Whoever comes, I'll kill them. I'll kill them all.

John Wick: Chapter 2 (2017)
(SPOILERS) There’s no guessing he’s back. John Wick’s return is most definite and demonstrable, in a sequel that does what sequels ought in all the right ways, upping the ante while never losing sight of the ingredients that made the original so formidable. John Wick: Chapter 2 finds the minimalist, stripped-back vehicle and character of the first instalment furnished with an elaborate colour palette and even more idiosyncrasies around the fringes, rather like Mad Max in that sense, and director Chad Stahleski (this time without the collaboration of David Leitch, but to no discernible deficit) ensures the action is filled to overflowing, but with an even stronger narrative drive that makes the most of changes of gear, scenery and motivation.

The result is a giddily hilarious, edge-of-the-seat thrill ride (don’t believe The New York Times review: it is not “altogether more solemn” I can only guess Jeannette Catsoulis didn’t revisit the original in the interven…

No time to dilly-dally, Mr Wick.

John Wick: Chapter 3 – Parabellum (2019)
(SPOILERS) At one point during John Wick: Chapter 3 - Parabellum, our eponymous hero announces he needs “Guns, lots of guns” in a knowing nod to Keanu Reeves’ other non-Bill & Ted franchise. It’s a cute moment, but it also points to the manner in which the picture, enormous fun as it undoubtedly is, is a slight step down for a franchise previously determined to outdo itself, giving way instead to something more self-conscious, less urgent and slightly fractured.

She worshipped that pig. And now she's become him.

The Girl in the Spider’s Web (2018)
(SPOILERS) Choosing to make The Girl in the Spider’s Web following the failure of the David Fincher film – well, not a failure per se, but like Blade Runner 2049, it simply cost far too much to justify its inevitably limited returns – was a very bizarre decision on MGM’s part. A decision to reboot, with a different cast, having no frame of reference for the rest of the trilogy unless you checked out the Swedish movies (or read the books, but who does that?); someone actually thought this would possibly do well? Evidently the same execs churning out desperately flailing remakes based on their back catalogue of IPs (Ben-Hur, The Magnificent Seven, Death Wish, Tomb Raider); occasionally there’s creative flair amid the dross (Creed, A Star is Born), but otherwise, it’s the most transparently creatively bankrupt studio there is.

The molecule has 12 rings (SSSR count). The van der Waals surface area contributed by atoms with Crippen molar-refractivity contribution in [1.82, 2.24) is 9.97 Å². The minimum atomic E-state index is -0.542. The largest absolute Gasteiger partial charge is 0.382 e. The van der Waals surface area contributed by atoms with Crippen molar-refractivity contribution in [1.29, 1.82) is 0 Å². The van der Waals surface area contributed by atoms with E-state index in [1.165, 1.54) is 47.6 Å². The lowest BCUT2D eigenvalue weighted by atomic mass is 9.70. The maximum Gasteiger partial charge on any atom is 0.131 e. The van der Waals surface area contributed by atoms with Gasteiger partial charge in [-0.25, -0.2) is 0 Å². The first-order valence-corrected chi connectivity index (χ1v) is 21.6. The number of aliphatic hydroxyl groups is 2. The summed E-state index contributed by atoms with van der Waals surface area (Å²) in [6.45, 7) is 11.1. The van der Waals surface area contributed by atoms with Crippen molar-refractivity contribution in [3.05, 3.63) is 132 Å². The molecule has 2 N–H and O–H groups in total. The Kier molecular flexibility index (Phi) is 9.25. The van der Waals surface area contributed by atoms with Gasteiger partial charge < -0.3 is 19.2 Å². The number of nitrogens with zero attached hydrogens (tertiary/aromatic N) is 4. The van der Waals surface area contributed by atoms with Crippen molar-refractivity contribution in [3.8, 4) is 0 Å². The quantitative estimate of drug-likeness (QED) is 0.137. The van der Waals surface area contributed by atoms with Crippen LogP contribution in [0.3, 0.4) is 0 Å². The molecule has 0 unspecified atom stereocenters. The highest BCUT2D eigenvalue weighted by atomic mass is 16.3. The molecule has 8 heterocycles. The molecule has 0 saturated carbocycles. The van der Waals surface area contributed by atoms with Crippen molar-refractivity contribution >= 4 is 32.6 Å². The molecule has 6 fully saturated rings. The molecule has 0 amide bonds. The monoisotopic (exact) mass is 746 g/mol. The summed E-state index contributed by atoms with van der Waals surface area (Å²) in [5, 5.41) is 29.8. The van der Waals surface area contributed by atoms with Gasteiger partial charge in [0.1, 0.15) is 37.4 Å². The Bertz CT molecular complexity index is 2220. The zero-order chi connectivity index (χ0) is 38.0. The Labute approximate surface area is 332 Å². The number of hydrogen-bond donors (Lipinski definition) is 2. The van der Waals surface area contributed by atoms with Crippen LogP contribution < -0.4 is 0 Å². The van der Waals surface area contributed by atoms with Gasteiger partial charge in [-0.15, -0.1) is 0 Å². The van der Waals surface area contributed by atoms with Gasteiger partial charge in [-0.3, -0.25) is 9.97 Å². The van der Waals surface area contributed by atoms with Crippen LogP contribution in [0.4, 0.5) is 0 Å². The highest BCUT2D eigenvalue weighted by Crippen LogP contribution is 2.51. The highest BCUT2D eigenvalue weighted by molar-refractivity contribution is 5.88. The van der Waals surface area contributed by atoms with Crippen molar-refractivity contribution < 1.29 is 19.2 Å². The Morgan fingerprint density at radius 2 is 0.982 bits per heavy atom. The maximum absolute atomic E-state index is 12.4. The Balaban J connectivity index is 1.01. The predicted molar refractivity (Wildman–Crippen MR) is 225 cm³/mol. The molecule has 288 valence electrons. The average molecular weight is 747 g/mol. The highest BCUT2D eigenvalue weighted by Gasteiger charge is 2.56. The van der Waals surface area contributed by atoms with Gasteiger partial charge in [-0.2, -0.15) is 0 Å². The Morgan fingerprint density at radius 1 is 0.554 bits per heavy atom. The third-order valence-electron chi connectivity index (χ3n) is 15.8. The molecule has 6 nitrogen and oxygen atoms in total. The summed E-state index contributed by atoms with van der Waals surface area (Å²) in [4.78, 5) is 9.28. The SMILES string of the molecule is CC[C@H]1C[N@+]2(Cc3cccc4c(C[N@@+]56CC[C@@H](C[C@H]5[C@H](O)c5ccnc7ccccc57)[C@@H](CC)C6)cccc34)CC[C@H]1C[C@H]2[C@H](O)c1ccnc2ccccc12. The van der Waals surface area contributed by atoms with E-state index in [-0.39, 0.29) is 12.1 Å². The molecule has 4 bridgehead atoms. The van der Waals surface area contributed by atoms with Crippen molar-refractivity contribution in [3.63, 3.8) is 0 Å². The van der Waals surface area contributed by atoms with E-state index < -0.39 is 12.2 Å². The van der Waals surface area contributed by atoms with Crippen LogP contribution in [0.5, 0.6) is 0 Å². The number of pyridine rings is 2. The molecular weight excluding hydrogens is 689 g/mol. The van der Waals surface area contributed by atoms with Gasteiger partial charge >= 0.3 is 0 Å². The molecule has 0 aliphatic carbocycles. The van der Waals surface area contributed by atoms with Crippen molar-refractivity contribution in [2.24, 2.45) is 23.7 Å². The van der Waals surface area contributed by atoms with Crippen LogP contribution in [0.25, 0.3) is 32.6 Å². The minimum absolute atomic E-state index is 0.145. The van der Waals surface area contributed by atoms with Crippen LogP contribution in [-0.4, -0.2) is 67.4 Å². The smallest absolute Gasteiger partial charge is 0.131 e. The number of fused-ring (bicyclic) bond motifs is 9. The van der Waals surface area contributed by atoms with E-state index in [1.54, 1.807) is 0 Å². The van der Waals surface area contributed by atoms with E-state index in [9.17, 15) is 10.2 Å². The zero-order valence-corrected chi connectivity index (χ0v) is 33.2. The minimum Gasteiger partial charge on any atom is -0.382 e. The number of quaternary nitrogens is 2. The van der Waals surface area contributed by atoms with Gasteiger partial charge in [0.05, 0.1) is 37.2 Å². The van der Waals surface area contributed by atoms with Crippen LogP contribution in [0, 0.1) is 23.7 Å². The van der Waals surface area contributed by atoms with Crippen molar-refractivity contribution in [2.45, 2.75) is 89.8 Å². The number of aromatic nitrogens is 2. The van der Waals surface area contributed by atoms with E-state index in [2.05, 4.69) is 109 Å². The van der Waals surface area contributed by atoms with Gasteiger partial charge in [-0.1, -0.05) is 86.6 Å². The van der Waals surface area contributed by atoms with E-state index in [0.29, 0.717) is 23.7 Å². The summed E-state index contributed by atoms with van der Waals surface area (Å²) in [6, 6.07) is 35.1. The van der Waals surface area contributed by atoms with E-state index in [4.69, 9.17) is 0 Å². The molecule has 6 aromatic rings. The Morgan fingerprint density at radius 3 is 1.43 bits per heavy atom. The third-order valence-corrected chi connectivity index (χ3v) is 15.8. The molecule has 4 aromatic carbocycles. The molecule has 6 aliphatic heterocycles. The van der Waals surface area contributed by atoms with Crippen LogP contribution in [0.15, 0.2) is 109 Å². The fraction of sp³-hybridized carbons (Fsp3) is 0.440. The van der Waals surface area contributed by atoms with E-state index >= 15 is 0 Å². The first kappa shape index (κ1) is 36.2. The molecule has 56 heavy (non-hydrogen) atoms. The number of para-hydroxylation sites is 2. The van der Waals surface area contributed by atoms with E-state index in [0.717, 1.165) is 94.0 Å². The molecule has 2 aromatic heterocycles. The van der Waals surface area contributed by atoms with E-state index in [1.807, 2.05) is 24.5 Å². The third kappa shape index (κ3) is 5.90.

Isn’t Johnnie simply too fantastic for words?

Suspicion (1941)
(SPOILERS) Suspicion found Alfred Hitchcock basking in the warm glow of Rebecca’s Best Picture Oscar victory the previous year (for which he received his first of five Best Director nominations, famously winning none of them). Not only that, another of his films, Foreign Correspondent, had jostled with Rebecca for attention. Suspicion was duly nominated itself, something that seems less unlikely now we’ve returned to as many as ten award nominees annually (numbers wouldn’t be reduced to five until 1945). And still more plausible, in and of itself, than his later and final Best Picture nod, Spellbound. Suspicion has a number of claims to eminent status, not least the casting of Cary Grant, if not quite against type, then playing on his charm as a duplicitous quality, but it ultimately falls at the hurdle of studio-mandated compromise.

I mean, I think anybody who looked at Fred, looked at somebody that they couldn't compare with anybody else.

Won’t You Be My Neighbor? (2018) 
(SPOILERS) I did, of course, know who Fred Rogers was, despite being British. Or rather, I knew his sublimely docile greeting song. How? The ‘Burbs, naturally. I was surprised, given the seeming unanimous praise it was receiving (and the boffo doco box office) that Won’t You Be My Neighbor? didn’t garner a Best Documentary Oscar nod, but now I think I can understand why. It’s as immensely likeable as Mr Rogers himself, yet it doesn’t feel very substantial.

I think, I ruminate, I plan.

The Avengers 6.5: Get-A-Way
Another very SF story, and another that recalls earlier stories, in this case 5.5: The See-Through Man, in which Steed states baldly “I don’t believe in invisible men”. He was right in that case, but he’d have to eat his bowler here. Or half of it, anyway. The intrigue of Get-A-Way derives from the question of how it is that Eastern Bloc spies have escaped incarceration, since it isn’t immediately announced that a “magic potion” is responsible. And if that reveal isn’t terribly convincing, Peter Bowles makes the most of his latest guest spot as Steed’s self-appointed nemesis Ezdorf.

Our very strength incites challenge. Challenge incites conflict. And conflict... breeds catastrophe.

The MCU Ranked Worst to Best

She can't act, she can't sing, she can't dance. A triple threat.